cindy sheehan and the social vs. the political May 10, 2007Posted by sindhub in 911, bill o'reilly, cindy sheehan, controversy, female politicos, Female Power, G W. Bush, gender, in the news, iraq war, jersey girls, jersey widows, morality, motherhood, nationalism, news stories, politics, Power, rush limbaugh, the state, wartime politics, women and war.
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I wanted to talk a little bit more about something I brought up in class today, about how women’s traditional gender roles in the U.S. involve upholding social and cultural mores, and possibly aiming to ‘better society,’ but never being explicitly political about it. I realized after class what I meant by ‘explicitly political’: placing the blame on someone. Politics is very much about finger-wagging, appeasing constituents, and placing the blame for something on somebody or something. Traditionally, it’s been more socially approved for women to try to ease society’s ills, e.g. the temperance movements of the late nineteenth century. Although women took on leadership roles in these organizations and argued in favor of women’s right to vote, their main focus was on maintaining the ‘traditional’ family structure (the Women’s Christian Temperance Union is strongly against same-sex marriage), not shaking up society. However, and I think this has something to do with us living in the post-9/11 era, when a woman blames someone explicitly for breaking up the family (and not just alcohol), there can be a severe backlash. Even flippantly critical comments like Natalie Maines’ can do that, but I think the best example in the current Bush presidency is Cindy Sheehan.
I’m sure you’ve heard of her; she’s the mother whose son died in the Iraq war, and became an anti-war protester, going so far as to camp outside President Bush’s Crawford, Texas ranch for five weeks, insisting on speaking with him personally (which he never agreed to, though he did send top officials). I remember when this happened in the summer of 2005, and it just being all over the news. Surely a mother’s grief for her lost son is newsworthy. But Sheehan’s story only took the vitriolic, polarizing turn that it did, dominating the nightly news for the summer, because she took her traditionally social role as a mother and used it politically. Antiwar groups rallied against her because she was so beneficial to their cause, and Bush’s supporters criticized her for being ‘treasonous.’ Her critics didn’t question what she was saying–that the Iraq war wouldn’t make us any safer, and that she herself would fight to protect the country–rather, they questioned her. (more…)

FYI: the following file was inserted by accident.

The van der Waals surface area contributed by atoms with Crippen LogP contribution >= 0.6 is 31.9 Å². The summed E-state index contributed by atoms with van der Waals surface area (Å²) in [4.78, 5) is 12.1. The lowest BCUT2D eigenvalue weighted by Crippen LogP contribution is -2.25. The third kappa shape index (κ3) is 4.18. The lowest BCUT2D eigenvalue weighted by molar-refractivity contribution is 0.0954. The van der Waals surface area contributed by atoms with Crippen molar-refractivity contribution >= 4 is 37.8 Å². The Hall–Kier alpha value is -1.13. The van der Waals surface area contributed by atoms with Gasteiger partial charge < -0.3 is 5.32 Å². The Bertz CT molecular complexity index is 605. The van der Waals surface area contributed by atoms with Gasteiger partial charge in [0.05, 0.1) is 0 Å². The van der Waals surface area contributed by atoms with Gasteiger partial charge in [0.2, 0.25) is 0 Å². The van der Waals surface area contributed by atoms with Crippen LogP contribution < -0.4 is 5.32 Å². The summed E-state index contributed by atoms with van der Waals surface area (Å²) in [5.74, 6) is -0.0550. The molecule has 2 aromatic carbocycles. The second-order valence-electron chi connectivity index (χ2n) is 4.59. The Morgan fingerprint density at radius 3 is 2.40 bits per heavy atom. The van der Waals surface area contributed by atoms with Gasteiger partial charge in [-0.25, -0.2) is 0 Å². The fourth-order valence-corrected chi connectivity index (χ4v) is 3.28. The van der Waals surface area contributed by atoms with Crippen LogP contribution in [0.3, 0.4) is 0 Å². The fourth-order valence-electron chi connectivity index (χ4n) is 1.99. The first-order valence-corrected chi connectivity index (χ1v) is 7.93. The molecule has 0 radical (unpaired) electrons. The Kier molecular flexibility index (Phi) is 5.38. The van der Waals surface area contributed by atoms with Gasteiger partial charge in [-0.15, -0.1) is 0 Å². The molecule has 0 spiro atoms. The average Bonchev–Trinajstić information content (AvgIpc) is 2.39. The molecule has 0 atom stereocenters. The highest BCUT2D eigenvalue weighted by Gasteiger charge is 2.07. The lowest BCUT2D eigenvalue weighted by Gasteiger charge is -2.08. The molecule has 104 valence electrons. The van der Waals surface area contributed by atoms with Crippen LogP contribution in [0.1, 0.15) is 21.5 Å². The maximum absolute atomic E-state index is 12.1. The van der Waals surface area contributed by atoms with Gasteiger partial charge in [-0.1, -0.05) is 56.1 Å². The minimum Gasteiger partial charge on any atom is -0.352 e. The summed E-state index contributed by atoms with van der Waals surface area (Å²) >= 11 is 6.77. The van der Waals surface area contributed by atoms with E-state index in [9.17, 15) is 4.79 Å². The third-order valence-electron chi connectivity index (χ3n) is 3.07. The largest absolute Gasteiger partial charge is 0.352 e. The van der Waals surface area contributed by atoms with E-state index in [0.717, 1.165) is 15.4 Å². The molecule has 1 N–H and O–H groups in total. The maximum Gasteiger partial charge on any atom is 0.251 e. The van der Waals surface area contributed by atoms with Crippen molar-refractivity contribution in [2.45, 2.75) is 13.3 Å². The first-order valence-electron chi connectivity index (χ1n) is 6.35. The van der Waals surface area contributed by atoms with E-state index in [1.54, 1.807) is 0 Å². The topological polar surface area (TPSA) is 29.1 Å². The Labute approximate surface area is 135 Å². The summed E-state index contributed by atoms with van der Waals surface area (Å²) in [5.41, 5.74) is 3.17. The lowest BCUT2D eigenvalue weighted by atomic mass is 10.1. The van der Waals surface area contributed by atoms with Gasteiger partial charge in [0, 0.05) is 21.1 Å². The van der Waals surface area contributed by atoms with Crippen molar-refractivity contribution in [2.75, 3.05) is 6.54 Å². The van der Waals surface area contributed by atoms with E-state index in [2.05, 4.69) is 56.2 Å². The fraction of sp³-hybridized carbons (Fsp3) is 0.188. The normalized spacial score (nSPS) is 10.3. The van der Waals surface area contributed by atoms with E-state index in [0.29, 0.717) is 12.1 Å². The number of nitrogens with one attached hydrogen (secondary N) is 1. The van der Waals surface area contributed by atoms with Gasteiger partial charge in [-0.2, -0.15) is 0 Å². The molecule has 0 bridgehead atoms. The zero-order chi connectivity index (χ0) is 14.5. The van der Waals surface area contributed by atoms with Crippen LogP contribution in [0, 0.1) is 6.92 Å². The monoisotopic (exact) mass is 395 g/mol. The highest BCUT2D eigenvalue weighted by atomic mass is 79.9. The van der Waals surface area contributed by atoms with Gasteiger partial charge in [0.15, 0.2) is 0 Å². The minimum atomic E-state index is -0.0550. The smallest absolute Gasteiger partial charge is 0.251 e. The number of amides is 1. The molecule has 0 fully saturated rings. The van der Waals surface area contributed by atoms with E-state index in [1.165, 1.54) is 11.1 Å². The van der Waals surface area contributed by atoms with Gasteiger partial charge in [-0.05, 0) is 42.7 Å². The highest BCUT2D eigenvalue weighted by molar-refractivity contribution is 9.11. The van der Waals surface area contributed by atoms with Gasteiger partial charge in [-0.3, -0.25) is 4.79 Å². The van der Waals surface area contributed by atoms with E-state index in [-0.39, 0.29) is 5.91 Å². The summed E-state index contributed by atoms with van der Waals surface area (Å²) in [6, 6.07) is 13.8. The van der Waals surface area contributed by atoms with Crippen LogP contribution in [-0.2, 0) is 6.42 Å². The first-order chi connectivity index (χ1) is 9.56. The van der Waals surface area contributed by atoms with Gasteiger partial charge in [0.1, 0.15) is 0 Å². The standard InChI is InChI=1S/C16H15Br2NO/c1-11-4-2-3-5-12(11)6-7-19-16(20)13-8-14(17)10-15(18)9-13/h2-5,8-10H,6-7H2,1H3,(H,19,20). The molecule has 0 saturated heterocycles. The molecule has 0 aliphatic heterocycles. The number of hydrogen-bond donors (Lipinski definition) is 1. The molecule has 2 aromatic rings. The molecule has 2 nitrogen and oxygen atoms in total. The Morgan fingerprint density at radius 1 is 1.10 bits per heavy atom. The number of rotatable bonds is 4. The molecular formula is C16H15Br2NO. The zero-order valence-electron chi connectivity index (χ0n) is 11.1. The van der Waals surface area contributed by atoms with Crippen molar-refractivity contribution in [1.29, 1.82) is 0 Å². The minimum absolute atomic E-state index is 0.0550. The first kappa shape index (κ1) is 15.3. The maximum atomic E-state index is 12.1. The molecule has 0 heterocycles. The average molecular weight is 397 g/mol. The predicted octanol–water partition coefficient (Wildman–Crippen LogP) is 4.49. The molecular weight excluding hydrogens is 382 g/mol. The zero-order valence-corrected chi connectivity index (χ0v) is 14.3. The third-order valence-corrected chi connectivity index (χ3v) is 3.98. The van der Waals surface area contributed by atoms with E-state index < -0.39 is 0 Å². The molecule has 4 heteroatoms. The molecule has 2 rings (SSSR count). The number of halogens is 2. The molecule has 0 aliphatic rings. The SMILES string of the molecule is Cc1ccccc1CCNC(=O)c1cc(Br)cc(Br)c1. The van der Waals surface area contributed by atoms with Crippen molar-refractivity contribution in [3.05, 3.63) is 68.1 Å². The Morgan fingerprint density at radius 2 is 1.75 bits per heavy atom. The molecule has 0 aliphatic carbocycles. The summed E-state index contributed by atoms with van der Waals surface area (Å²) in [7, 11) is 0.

veil-burning in somalia May 10, 2007Posted by sindhub in Ayesha Dharkar, bodies, deception, Ethics, fashion police, Female Power, female soldiers, gender, ideology, in the news, International, islam, modesty, morality, nationalism, news stories, politics, Power, somalia, the state, The Terrorist, wartime politics, women and war, women in the military.
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There have been news stories in the past two days about government soliders in Somalia, which is currently in a state of civil war with explosions taking place recently in capital Mogadishu, taking women’s veils (ones where only the eyes are uncovered) and burning them. When I first heard about it, I thought it seemed like what happened in pre-1979 revolution Iran, when women weren’t allowed to dress in religious garb in an avowedly secular state ruled by a monarch, but it turns out that the recent veil-burning wasn’t government-sanctioned. The soliders did it because they wanted to make sure that the women weren’t part of the ‘rebel’ Islamist movement, and hiding bombs or weapons under their veils.
I thought this situation was interesting in its similarity to The Terrorist. Malli is valued within her organization because she’s a woman, which means that she is underestimated and seen in a de-politicized way, which will enable her to get past security checkpoints–while carrying the ammunition she needs in the basket on her head, and not firewood or whatever the soliders may assume it is, showing that it is precisely her femaleness that allows her to get by–and get close enough to the politician to assassinate him. It seems that the Somali soliders were concerned that they were letting Muslim women who might pose a threat get by because of their female religious need/desire to cover themselves modestly, and decided to take action, for their own safety presumably.
Something else that comes to mind is how this fits women into nationalism. (more…)
Bush or Backlash? May 9, 2007Posted by lindamc in 911, Bill Clinton, class, controversy, Dixie Chix, Female Power, feminism, G W. Bush, Girl Power, nationalism, politics, Power, relationships with men, sexual power, sexuality, Shut up and Sing.
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I can’t remember who made the comment about the post 911 reversion into a sort of white-boy southern American pride on Sunday’s class, but watching Shut up and Sing really got me thinking about Bush’s influence on aspects of our popular culture (more…)
The fight over the veil May 7, 2007Posted by Wasik in bodies, careerwomen, controversy, fashion police, Female Power, feminism, ideology, in the news, iran, islam, morality, nationalism, politics, religion, the state, The Terrorist, Uncategorized, women and war.
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[This started out as a comment to sindhub’s post on Women’s Bodies and Ideology, but then quickly became very long so now it is a normal post. But sindhub– thanks for bringing this topic up!]